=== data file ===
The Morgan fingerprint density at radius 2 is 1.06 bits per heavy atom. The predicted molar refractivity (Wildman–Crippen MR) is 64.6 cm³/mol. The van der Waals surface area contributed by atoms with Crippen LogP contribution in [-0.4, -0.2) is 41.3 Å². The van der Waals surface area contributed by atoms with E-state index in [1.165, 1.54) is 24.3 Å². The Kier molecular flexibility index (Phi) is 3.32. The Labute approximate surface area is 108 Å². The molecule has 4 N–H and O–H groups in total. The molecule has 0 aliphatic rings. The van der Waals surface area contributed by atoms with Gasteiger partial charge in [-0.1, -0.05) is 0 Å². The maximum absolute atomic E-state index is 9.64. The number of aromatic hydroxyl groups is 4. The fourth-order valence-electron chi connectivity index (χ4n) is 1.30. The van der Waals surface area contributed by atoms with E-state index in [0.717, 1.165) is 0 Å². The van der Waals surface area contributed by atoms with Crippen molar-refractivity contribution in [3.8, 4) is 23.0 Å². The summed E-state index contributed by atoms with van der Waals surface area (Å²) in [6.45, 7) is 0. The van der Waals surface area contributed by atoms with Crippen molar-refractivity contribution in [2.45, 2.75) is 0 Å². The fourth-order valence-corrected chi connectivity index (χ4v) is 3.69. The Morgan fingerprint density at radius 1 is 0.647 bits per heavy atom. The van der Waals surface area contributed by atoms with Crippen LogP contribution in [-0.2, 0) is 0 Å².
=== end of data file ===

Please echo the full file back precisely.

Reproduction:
The Morgan fingerprint density at radius 2 is 1.06 bits per heavy atom. The predicted molar refractivity (Wildman–Crippen MR) is 64.6 cm³/mol. The van der Waals surface area contributed by atoms with Crippen LogP contribution in [-0.4, -0.2) is 41.3 Å². The van der Waals surface area contributed by atoms with E-state index in [1.165, 1.54) is 24.3 Å². The Kier molecular flexibility index (Phi) is 3.32. The Labute approximate surface area is 108 Å². The molecule has 4 N–H and O–H groups in total. The molecule has 0 aliphatic rings. The van der Waals surface area contributed by atoms with Gasteiger partial charge in [-0.1, -0.05) is 0 Å². The maximum absolute atomic E-state index is 9.64. The number of aromatic hydroxyl groups is 4. The fourth-order valence-electron chi connectivity index (χ4n) is 1.30. The van der Waals surface area contributed by atoms with E-state index in [0.717, 1.165) is 0 Å². The van der Waals surface area contributed by atoms with Crippen molar-refractivity contribution in [3.8, 4) is 23.0 Å². The summed E-state index contributed by atoms with van der Waals surface area (Å²) in [6.45, 7) is 0. The van der Waals surface area contributed by atoms with Crippen molar-refractivity contribution in [2.45, 2.75) is 0 Å². The fourth-order valence-corrected chi connectivity index (χ4v) is 3.69. The Morgan fingerprint density at radius 1 is 0.647 bits per heavy atom. The van der Waals surface area contributed by atoms with Crippen LogP contribution in [-0.2, 0) is 0 Å².